AuthorsV. B. Kampenes
TitleQuality of Design, Analysis and Reporting of Software Engineering Experiments: a Systematic Review
Publication TypePhD Thesis
Year of Publication2007
PublisherUniversity of Oslo
Thesis Typephd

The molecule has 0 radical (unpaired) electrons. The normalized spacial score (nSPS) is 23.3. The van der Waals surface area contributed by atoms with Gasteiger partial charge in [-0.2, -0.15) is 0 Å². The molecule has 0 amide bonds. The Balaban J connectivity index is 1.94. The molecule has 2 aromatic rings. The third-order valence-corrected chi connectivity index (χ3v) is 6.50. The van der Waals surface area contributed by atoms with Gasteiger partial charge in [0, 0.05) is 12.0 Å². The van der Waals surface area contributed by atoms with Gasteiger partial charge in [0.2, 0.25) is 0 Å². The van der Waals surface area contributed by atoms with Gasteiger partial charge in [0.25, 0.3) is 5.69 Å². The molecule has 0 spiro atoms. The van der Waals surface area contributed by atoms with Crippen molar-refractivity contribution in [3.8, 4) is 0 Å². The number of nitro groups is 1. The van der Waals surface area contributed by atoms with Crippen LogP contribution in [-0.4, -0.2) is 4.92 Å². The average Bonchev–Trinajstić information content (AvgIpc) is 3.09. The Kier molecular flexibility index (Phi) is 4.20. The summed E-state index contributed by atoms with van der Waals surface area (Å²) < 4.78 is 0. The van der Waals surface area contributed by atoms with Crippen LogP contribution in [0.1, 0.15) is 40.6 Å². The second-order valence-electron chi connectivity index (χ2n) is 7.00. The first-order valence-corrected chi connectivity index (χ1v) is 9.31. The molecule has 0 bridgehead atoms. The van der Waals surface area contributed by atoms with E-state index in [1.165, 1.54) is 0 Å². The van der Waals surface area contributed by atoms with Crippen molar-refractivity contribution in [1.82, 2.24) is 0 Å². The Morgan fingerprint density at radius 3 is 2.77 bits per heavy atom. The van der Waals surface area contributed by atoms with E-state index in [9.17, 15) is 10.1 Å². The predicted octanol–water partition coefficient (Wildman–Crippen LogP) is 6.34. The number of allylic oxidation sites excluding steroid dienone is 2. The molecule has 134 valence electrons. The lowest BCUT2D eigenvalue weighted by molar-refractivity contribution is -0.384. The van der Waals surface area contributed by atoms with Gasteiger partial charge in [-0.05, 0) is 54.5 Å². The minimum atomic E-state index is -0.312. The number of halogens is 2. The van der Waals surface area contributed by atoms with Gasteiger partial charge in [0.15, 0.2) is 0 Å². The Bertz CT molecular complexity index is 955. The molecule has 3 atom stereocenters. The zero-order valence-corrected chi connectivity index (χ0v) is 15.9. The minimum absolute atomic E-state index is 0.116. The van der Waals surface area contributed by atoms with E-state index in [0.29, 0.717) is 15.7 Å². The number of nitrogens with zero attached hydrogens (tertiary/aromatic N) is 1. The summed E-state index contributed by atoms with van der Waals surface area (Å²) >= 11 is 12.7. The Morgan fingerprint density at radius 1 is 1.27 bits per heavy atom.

Background: Like any research discipline, software engineering research must be of a certain quality to be valuable. High quality research in software engineering ensures that knowledge is accumulated and helpful advice is given to the industry. One way of assessing research quality is to conduct systematic reviews of the published research literature. Objective: The purpose of this work was to assess the quality of published experiments in software engineering with respect to the validity of inference and the quality of reporting. More specifically, the aim was to investigate the level of statistical power, the analysis of effect size, the handling of selection bias in quasi-experiments, and the completeness and consistency of the reporting of information regarding subjects, experimental settings, design, analysis, and validity. Furthermore, the work aimed at providing suggestions for improvements, using the potential deficiencies detected as a basis. Method: The quality was assessed by conducting a systematic review of the 113 experiments published in nine major software engineering journals and three conference proceedings in the decade 1993-2002. Results: The review revealed that software engineering experiments were generally designed with unacceptably low power and that inadequate attention was paid to issues of statistical power. Effect sizes were sparsely reported and not interpreted with respect to their practical importance for the particular context. There seemed to be little awareness of the importance of controlling for selection bias in quasi-experiments. Moreover, the review revealed a need for more complete and standardized reporting of information, which is crucial for understanding software engineering experiments and judging their results. Implications: The consequence of low power is that the actual effects of software engineering technologies will not be detected to an acceptable extent. The lack of reporting of effect sizes and the improper interpretation of effect sizes result in ignorance of the practical importance, and thereby the relevance to industry, of experimental results. The lack of control for selection bias in quasi-experiments may make these experiments less credible than randomized experiments. This is an unsatisfactory situation, because quasi-experiments serve an important role in investigating cause-effect relationships in software engineering, for example, in industrial settings. Finally, the incomplete and unstandardized reporting makes it difficult for the reader to understand an experiment and judge its results. Conclusions: Insufficient quality was revealed in the reviewed experiments. This has implications for inferences drawn from the experiments and might in turn lead to the accumulation of erroneous information and the offering of misleading advice to the industry. Ways to improve this situation are suggested.